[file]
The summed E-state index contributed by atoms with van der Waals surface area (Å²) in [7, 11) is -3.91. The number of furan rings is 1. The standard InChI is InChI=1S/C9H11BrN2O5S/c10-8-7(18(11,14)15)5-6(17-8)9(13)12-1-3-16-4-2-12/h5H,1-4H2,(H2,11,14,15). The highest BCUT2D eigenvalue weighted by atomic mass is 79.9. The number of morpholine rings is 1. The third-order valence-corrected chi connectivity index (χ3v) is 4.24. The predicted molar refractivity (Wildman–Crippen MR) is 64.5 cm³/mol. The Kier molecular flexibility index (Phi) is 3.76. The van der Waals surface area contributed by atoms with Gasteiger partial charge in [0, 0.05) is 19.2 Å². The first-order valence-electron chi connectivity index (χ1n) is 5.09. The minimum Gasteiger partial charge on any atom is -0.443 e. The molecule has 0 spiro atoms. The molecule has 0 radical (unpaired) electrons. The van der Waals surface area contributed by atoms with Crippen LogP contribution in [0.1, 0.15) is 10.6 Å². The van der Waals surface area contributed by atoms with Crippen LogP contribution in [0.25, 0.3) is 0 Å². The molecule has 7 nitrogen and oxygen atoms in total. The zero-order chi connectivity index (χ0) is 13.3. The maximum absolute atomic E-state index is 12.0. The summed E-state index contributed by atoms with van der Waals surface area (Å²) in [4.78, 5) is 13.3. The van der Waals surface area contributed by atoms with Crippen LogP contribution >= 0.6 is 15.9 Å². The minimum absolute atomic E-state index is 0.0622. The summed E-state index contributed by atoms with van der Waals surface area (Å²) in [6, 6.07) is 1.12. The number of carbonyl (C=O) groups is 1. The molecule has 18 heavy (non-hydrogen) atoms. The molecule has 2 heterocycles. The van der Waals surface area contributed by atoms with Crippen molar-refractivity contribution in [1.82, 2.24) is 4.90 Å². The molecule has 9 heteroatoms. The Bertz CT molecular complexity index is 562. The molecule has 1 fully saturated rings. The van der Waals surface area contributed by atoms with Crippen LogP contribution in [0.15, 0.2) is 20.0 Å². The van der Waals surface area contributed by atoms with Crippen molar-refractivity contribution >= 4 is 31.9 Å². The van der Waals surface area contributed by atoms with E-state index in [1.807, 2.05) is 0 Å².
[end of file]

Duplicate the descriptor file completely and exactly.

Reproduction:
The summed E-state index contributed by atoms with van der Waals surface area (Å²) in [7, 11) is -3.91. The number of furan rings is 1. The standard InChI is InChI=1S/C9H11BrN2O5S/c10-8-7(18(11,14)15)5-6(17-8)9(13)12-1-3-16-4-2-12/h5H,1-4H2,(H2,11,14,15). The highest BCUT2D eigenvalue weighted by atomic mass is 79.9. The number of morpholine rings is 1. The third-order valence-corrected chi connectivity index (χ3v) is 4.24. The predicted molar refractivity (Wildman–Crippen MR) is 64.5 cm³/mol. The Kier molecular flexibility index (Phi) is 3.76. The van der Waals surface area contributed by atoms with Gasteiger partial charge in [0, 0.05) is 19.2 Å². The first-order valence-electron chi connectivity index (χ1n) is 5.09. The minimum Gasteiger partial charge on any atom is -0.443 e. The molecule has 0 spiro atoms. The molecule has 0 radical (unpaired) electrons. The van der Waals surface area contributed by atoms with Crippen LogP contribution in [0.1, 0.15) is 10.6 Å². The van der Waals surface area contributed by atoms with Crippen LogP contribution in [0.25, 0.3) is 0 Å². The molecule has 7 nitrogen and oxygen atoms in total. The zero-order chi connectivity index (χ0) is 13.3. The maximum absolute atomic E-state index is 12.0. The summed E-state index contributed by atoms with van der Waals surface area (Å²) in [4.78, 5) is 13.3. The van der Waals surface area contributed by atoms with Crippen LogP contribution >= 0.6 is 15.9 Å². The minimum absolute atomic E-state index is 0.0622. The summed E-state index contributed by atoms with van der Waals surface area (Å²) in [6, 6.07) is 1.12. The number of carbonyl (C=O) groups is 1. The molecule has 18 heavy (non-hydrogen) atoms. The molecule has 2 heterocycles. The van der Waals surface area contributed by atoms with Crippen molar-refractivity contribution in [1.82, 2.24) is 4.90 Å². The molecule has 9 heteroatoms. The Bertz CT molecular complexity index is 562. The molecule has 1 fully saturated rings. The van der Waals surface area contributed by atoms with Crippen LogP contribution in [0.15, 0.2) is 20.0 Å². The van der Waals surface area contributed by atoms with Crippen molar-refractivity contribution >= 4 is 31.9 Å². The van der Waals surface area contributed by atoms with E-state index in [1.807, 2.05) is 0 Å².